myself, playing with dolls. Babysat from the time I was 10. Seriously seems odd to me now that I actually babysat a neighbor’s infant when I was only 10. Yikes! Loved being a mommy! Was an in-home babysitter when my kids were little. Kids. When I went back to work after being a stay-at-home mom for fifteen years, my job was all about more kids. I became a teacher’s aide in an Early Childhood Special Ed classroom. Kids. After being an aide for five years, I went back to school (in my 40’s) with a goal to acquire a teaching degree – and I did it! I loved my job as a PreK teacher – and now –as a birth-to-three home visiting parent educator.
When I was diagnosed with celiac three years after I became a teacher’s aide - and then learning more about it – and reading about the benefits of gluten free that many parents were
finding – I thought “this is where I can make a difference.” We had kiddos with autism – kiddos on the spectrum, kids with behavior issues . . . I always wondered – and would quietly question, “was this(or that) due to undiagnosed celiac? – or gluten intolerance?” And then one day that first year, a parent told us her child was getting tested for celiac. Whoo – hooo! I just knew that was ‘my purpose’ – to be there to help and guide and support, blah, blah, blah.
But no – mom came back and said the doctor told her only one of the tests was positive – “you don’t need to put her on the gluten free diet.” What????!!!!! Oh yes – I cried. My hands were tied – and I didn’t have the confidence, experience, or ‘title’ (for lack of a better word) to have any kind of pull or say.
Yes – I’ve seen lots of kiddos who expressed symptoms of one kind or another. But – I also “see”celiac a lot - everywhere. Many of us who have been down this road (of years being undiagnosed – then feeling the incredible changes once gluten free) often do “see” celiac a lot - Maybe not always correctly – but being aware seems to create a special kind of 3D celiac glasses – (of sorts).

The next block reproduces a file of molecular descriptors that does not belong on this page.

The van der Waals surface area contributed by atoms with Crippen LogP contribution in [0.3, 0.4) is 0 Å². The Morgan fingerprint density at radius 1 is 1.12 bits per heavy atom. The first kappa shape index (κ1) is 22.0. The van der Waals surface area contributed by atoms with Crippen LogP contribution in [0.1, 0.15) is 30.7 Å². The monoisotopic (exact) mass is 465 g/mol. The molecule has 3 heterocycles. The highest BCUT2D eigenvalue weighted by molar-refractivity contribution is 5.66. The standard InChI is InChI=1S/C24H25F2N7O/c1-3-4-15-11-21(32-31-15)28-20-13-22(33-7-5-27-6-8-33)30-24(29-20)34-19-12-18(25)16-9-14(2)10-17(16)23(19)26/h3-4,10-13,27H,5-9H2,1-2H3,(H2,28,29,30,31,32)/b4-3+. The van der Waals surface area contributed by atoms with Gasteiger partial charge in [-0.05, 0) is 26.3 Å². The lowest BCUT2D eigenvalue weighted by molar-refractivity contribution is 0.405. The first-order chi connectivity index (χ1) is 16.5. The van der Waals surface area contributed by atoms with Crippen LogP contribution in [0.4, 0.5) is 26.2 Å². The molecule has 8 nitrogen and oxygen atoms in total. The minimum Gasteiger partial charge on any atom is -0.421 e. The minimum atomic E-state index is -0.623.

But the kids. It makes me so sad when kids suffer so needlessly. Education in med school was (and probably continues to be) lacking. But its getting better! Much better.
Testing definitely continues to be lacking. Even parents who want their children tested sometimes have to be forceful with their requests.
And then – even after being diagnosed – parents often have the struggle of family members just not “getting it”. After all – symptoms aren’t immediate (usually) – to suggest that “yes!
That cookie you gave my child HURT him!” School lunches, birthday parites, classroom celebrations - and on and on..... Its a challenge. Kids are at the mercy of the adults in charge. And sometimes even some parents “don’t want to know” because they don’t want the ‘inconvenience’that goes with a special diet.
Kids –they need us to stand up for them!!
In blogs to follow I will share some stories from parents about their kids who have struggled because of a lack of proper diagnosis –symptoms that aren’t the ‘typical’ red flags of diarrhea, weight loss, and protruding belly, etc.
The first two topics will be ‘behavior’ and ‘poop’ – or should I say – the struggle to poop.
I will share stories directly from the experiences that parents share with me. If you have something to share – please email me at firstname.lastname@example.org or join our conversation on the FaceBook page. I’d be happy to email you the section that relates to your story before I post the blog, if you wish. Include only information I can share (first names at least – last names if you wish – and a general area of this world where you live.)
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Adam's Gluten Free